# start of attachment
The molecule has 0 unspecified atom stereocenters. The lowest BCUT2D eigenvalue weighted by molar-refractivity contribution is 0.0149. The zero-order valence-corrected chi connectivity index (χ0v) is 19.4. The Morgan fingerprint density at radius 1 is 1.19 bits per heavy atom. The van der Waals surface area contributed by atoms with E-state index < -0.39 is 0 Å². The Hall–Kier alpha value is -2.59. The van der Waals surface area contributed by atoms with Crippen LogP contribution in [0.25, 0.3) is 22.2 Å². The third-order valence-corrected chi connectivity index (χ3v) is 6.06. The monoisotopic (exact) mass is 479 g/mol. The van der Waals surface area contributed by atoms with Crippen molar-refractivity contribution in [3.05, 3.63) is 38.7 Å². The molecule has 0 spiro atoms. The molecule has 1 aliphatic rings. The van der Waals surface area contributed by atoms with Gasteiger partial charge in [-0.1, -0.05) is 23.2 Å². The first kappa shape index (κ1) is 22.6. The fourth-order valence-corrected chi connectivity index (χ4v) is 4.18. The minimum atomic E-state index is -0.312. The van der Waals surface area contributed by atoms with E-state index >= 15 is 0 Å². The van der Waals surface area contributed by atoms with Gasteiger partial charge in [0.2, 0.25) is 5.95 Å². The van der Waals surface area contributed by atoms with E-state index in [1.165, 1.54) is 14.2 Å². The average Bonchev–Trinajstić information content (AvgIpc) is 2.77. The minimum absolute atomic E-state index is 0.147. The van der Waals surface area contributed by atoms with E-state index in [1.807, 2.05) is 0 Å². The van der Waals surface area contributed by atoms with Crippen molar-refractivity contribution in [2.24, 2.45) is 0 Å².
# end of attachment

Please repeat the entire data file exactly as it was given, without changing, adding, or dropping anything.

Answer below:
The molecule has 0 unspecified atom stereocenters. The lowest BCUT2D eigenvalue weighted by molar-refractivity contribution is 0.0149. The zero-order valence-corrected chi connectivity index (χ0v) is 19.4. The Morgan fingerprint density at radius 1 is 1.19 bits per heavy atom. The van der Waals surface area contributed by atoms with E-state index < -0.39 is 0 Å². The Hall–Kier alpha value is -2.59. The van der Waals surface area contributed by atoms with Crippen LogP contribution in [0.25, 0.3) is 22.2 Å². The third-order valence-corrected chi connectivity index (χ3v) is 6.06. The monoisotopic (exact) mass is 479 g/mol. The van der Waals surface area contributed by atoms with Crippen molar-refractivity contribution in [3.05, 3.63) is 38.7 Å². The molecule has 0 spiro atoms. The molecule has 1 aliphatic rings. The van der Waals surface area contributed by atoms with Gasteiger partial charge in [-0.1, -0.05) is 23.2 Å². The first kappa shape index (κ1) is 22.6. The fourth-order valence-corrected chi connectivity index (χ4v) is 4.18. The minimum atomic E-state index is -0.312. The van der Waals surface area contributed by atoms with E-state index >= 15 is 0 Å². The van der Waals surface area contributed by atoms with Gasteiger partial charge in [0.2, 0.25) is 5.95 Å². The van der Waals surface area contributed by atoms with E-state index in [1.165, 1.54) is 14.2 Å². The average Bonchev–Trinajstić information content (AvgIpc) is 2.77. The minimum absolute atomic E-state index is 0.147. The van der Waals surface area contributed by atoms with E-state index in [1.807, 2.05) is 0 Å². The van der Waals surface area contributed by atoms with Crippen molar-refractivity contribution in [2.24, 2.45) is 0 Å².